Synopsis:  A woman looking for a new lease on life moves to Arizona where she rents a guest house on a gorgeous property with a mysterious owner—a man who teaches her about resilience, courage, and ultimately true love, in this funny, bighearted novel about hope and healing from New York Times bestselling author Jenn McKinlay.
 

Stuck in a dreary Boston winter, Annabelle Martin would like nothing more than to run away from her current life. She's not even thirty years old, twice-divorced, and has just dodged a marriage proposal… from her ex-husband. When she’s offered her dream job as creative director at a cutting-edge graphic design studio in Phoenix, she jumps at the opportunity to start over.
 
When she arrives in the Valley of the Sun, Annabelle is instantly intrigued by her anonymous landlord. Based on the cranky, handwritten notes Nick Daire leaves her, she assumes he is an old, rich curmudgeon. Annabelle is shocked when she finally meets Nick and discovers that he’s her age and uses a wheelchair. Nick suffered from a stroke a year ago, and while there's no physical reason for him not to recover, he is struggling to overcome the paralyzing fear that has kept him a prisoner in his own home.
 
Despite her promise to herself not to get involved, Annabelle finds herself irresistibly drawn to Nick. And soon she wonders if she and Nick might help each other find the courage to embrace life, happiness, and true love.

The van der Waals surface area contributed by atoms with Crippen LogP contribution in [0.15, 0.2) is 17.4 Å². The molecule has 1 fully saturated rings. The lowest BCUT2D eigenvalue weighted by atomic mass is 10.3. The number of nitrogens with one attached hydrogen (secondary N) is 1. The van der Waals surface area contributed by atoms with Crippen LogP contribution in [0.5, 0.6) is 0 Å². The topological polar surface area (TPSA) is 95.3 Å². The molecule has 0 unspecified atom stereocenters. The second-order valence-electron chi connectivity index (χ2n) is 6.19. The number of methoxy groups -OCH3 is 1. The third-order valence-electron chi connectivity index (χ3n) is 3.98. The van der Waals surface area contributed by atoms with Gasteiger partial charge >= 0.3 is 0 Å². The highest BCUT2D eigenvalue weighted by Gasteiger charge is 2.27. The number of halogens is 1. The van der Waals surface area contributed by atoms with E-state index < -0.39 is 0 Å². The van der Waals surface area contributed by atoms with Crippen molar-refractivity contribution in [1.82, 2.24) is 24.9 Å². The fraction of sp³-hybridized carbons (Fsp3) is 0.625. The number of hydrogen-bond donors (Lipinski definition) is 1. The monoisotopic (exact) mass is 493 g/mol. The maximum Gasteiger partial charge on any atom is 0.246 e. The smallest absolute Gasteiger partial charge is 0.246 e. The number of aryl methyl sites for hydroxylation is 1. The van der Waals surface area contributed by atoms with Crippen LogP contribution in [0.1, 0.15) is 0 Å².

Purchase at Amazon.




Jenn McKinlay is the award-winning, New York TimesUSA Today, and Publishers Weekly bestselling author of several mystery and romance series. Her work has been translated into multiple languages in countries all over the world. She lives in sunny Arizona in a house that is overrun with kids, pets, and her husband's guitars.


Friday, August 13, 2021

Someone Else's Love Story

~ I received no compensation and opinions are 100% my own or my family. ~




Synopsis (from Amazon):  Someone Else's Love Story is beloved and highly acclaimed New York Times bestselling author Joshilyn Jackson's funny, charming, and poignant novel about science and miracles, secrets and truths, faith and forgiveness; about falling in love, and learning that things aren't always what they seem—or what we hope they will be.
Shandi Pierce is juggling finishing college, raising her delightful three-year-old genius son Nathan, aka Natty Bumppo, and keeping the peace between her eternally warring, long-divorced parents. She's got enough complications without getting caught in the middle of a stick-up and falling in love with William Ashe, who willingly steps between the robber and her son.
Shandi doesn't know that her blond god Thor has his own complications. When he looked down the barrel of that gun he believed it was destiny: It's been one year to the day since a tragic act of physics shattered his world. But William doesn't define destiny the way others do. A brilliant geneticist who believes in facts and numbers, destiny to him is about choice. Now, he and Shandi are about to meet their so-called destinies head on, making choices that will reveal unexpected truths about love, life, and the world they think they know.


One (or more) Sentence Summary:  Jackson does it again with great character development (like always in her novels).  Be prepared to be hooked from the very beginning all the way to the last word!  

Would I Read Other Books by the Author:  Enjoy all of Joshilyn's books. Always look forward to the next "new" release.



Joshilyn Jackson is the New York Times and USA Today Bestselling author of nine novels, including gods in Alabama, The Almost Sisters, and Never Have I Ever (July, 2019)